Accents and Dialects – Why Do They Exist?

So similiar, yet so different at the same time!

While I was applying for TEFL teacher jobs, I came across a website’s requirements –

“Must be a U.S. Citizen and have a normal American accent.” 

I thought this requirement seemed strange.  This made me wonder, “WHAT IS NORMAL?”  What makes one accent or dialect better than another?  The reality is what’s normal for one person may make no sense to another!

What is the difference between an accent and a dialect?

Keep this in mind – everyone has a particular accent and dialect.  Even you.

Accent

An accent refers to the sounds that are made in a person’s language.  So in other words, this relates to how the words are pronounced when speaking.  For example, a French person will still have his or her accent shine through when speaking the English language.

Dialect

A dialect is a variation of a language that differs in pronunciation, vocabulary and grammar.  Most of the time, this means that dialects are a completely different version of a language and is usually unique to a particular region or group in the country.  For example, American English and British English are two different dialects of the English language; they are different, but still understandable to each other.  But, in some cases dialects can be so different that speakers can’t even understand each other such as Moroccan Arabic and Baghdadi Arabic.  Dialects also include slang (for example, some regions may say “Yo!” to get someone’s attention whereas another location may use “Hey” or “Ehy!” for the same purpose.

Example

A dialect may include different words, where an accent uses the same words, but sound differently when spoken.

American Speaker:   “That’s hard, ain’t it?”

British Speaker:  “That’s hard, isn’t it?”

Here, both speakers are able to understand each other; but there are different words use for the same purpose (this would be the difference in dialects – ain’t it/isn’t it), and the pronunciation of every word in the sentences will sound different although they are the same words used in each language (accent).

Why do we have different accents & dialects?

How did different dialects and accents come to exist?  One word – isolation.

Language varies as you travel across a region of a country, and back in the day it wasn’t as easy for people to just pick up and travel for leisure as we do nowadays.  Without devices for media or communication such as television, radios or telephones, different expressions and slang developed according to the lifestyle of people in certain villages, towns or tribes.  For example, there are some remote villages in France that have a dialect that is similar to Spanish, although French is still considered the national language!  (Isn’t that a shocker?)  Perhaps this tiny town had an influence from the Spanish (either by travelers or the geographic location) and this was never shared with other parts of France since it was such a hassle to do a lot of travelling in the old times.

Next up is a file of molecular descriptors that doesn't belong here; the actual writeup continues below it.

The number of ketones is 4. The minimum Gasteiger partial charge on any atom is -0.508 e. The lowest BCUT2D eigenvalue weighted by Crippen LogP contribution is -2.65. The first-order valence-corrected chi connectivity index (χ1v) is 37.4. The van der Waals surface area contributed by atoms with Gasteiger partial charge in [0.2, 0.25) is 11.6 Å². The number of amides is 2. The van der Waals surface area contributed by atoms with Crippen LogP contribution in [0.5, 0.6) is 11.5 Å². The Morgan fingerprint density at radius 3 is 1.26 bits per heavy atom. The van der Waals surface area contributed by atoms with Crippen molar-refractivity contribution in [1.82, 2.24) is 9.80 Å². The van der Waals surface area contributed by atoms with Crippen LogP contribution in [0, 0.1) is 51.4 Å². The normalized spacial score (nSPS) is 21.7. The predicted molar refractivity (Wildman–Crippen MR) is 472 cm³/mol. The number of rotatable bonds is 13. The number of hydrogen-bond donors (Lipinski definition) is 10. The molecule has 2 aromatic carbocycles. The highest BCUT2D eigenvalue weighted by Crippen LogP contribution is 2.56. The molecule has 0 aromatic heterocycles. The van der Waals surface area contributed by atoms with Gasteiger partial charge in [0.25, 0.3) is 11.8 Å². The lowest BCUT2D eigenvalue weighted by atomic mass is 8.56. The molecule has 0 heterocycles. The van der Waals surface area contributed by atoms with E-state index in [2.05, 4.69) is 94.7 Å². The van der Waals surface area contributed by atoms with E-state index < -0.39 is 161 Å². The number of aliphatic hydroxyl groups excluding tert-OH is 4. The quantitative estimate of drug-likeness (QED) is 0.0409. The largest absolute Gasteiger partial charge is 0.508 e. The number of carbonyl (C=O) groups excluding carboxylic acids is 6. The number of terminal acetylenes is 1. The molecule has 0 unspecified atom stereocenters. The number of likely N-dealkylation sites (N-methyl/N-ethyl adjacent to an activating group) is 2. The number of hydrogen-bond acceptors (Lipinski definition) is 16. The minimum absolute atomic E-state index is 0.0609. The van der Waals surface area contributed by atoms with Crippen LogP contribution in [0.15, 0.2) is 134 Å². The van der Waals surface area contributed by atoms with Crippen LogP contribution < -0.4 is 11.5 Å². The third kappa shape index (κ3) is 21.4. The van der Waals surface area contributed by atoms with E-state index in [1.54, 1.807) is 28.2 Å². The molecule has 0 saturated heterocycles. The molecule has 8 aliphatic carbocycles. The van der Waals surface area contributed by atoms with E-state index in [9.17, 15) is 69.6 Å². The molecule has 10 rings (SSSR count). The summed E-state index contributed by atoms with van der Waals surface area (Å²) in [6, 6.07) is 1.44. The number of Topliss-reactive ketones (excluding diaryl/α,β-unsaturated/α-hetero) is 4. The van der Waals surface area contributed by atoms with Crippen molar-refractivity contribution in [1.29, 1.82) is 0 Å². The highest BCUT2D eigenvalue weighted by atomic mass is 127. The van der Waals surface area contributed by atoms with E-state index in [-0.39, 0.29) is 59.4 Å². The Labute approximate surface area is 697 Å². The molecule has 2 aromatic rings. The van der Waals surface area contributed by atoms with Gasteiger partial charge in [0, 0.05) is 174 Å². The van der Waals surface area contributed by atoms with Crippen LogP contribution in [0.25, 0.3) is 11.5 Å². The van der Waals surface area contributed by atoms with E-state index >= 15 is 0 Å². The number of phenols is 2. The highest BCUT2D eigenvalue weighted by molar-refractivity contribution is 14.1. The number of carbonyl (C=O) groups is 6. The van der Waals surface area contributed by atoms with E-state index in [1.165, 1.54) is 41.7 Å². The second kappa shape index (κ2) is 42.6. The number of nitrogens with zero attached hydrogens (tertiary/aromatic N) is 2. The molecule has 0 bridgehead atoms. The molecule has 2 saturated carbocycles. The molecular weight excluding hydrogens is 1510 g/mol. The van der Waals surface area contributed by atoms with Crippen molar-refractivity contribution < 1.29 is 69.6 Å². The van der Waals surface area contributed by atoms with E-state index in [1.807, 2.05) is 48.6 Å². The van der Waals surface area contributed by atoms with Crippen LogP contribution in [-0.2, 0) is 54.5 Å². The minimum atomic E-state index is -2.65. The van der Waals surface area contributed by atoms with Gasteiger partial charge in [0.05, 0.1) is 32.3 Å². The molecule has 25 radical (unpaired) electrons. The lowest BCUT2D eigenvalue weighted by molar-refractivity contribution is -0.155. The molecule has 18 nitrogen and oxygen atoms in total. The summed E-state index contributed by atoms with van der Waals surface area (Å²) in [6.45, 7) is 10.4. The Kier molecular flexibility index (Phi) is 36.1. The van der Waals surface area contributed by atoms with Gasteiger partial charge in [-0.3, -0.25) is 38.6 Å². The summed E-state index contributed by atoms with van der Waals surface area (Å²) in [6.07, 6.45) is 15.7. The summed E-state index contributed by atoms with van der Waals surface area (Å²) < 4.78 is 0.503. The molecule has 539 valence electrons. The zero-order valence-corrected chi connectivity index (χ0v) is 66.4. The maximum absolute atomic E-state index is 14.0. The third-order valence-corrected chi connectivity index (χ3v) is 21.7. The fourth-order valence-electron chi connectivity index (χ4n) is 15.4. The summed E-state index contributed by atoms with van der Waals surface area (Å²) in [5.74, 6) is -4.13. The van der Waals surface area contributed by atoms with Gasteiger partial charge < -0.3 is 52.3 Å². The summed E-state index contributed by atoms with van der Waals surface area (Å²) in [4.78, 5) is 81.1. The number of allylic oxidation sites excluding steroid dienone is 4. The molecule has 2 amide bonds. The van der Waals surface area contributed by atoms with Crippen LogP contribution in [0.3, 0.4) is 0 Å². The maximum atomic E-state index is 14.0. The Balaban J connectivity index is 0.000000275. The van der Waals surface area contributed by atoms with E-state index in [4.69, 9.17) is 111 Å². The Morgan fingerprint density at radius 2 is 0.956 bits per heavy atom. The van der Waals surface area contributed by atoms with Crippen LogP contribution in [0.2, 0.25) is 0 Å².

So…America has different accents and dialects too?

Now, if we go back to the mini-conversation that we had at the beginning of this article, the United States has MANY varieties of accents and dialects as well.  (Apparently SOME people assume that we all speak the same which isn’t true AT ALL.)  Since America is a nation of numerous races and ethnic backgrounds, AND let’s not forget that people settled in different regions during different time periods from different countries throughout the years – this has all contributed to the many different variations of speech that you hear today.  When these populations become separated and aren’t able to talk much to each other, each particular group will develop different accents and vocabulary words.  For example, people from California won’t have the same accent as Texans.  In the state of Wisconsin, a sort of Scandinavian accent lingers in their speech because of the influence of northern Europeans who settled there hundreds of years ago.  From stereotypical southern drawls to fast talkers in the North, language varies.  And if you wanna talk about dialect, let’s take the word “soft drink” – you’d be surprised as to how many words there are for this across the U.S. –

New York City – soda

Upstate New York – juice

Seattle & Los Angeles – pop

Dallas & Atlanta – Coke

Language changes.

Just think, the way that we talk now, may be different 10 years from now.  Why?  Because language evolves.  Some phrases that were popular during your parent’s youth make absolutely no sense to us young’uns today.  Thanks to media, new ways of thinking and interaction from other people across the globe, our vocabulary words and accents will change with time.  This is called “linguistic evolution” – if you give an accent enough time, it will change into a new language.  For example, take Latin – this dead language only now used by scientists has evolved into Spanish, French, Italian and Portuguese (just to name a few).  Think about it, if languages didn’t evolve, we’d probably all be running around grunting at each other 24/7.

Accents and dialects say a lot about us as people and should be embraced.  It shows the evolution of humans and also exciting to think of what it will lead to in the future (Maybe there will be some new languages that emerge in the future?  In my opinion, the differences in the way we speak is part of the beauty of the world we live in!

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Posted in English, Language learning, Learning English, Travel, United States
  1. bernard tumbleweed says:

    we have accents because we are hard

  2. santha kumar says:

    very good site. Thinks

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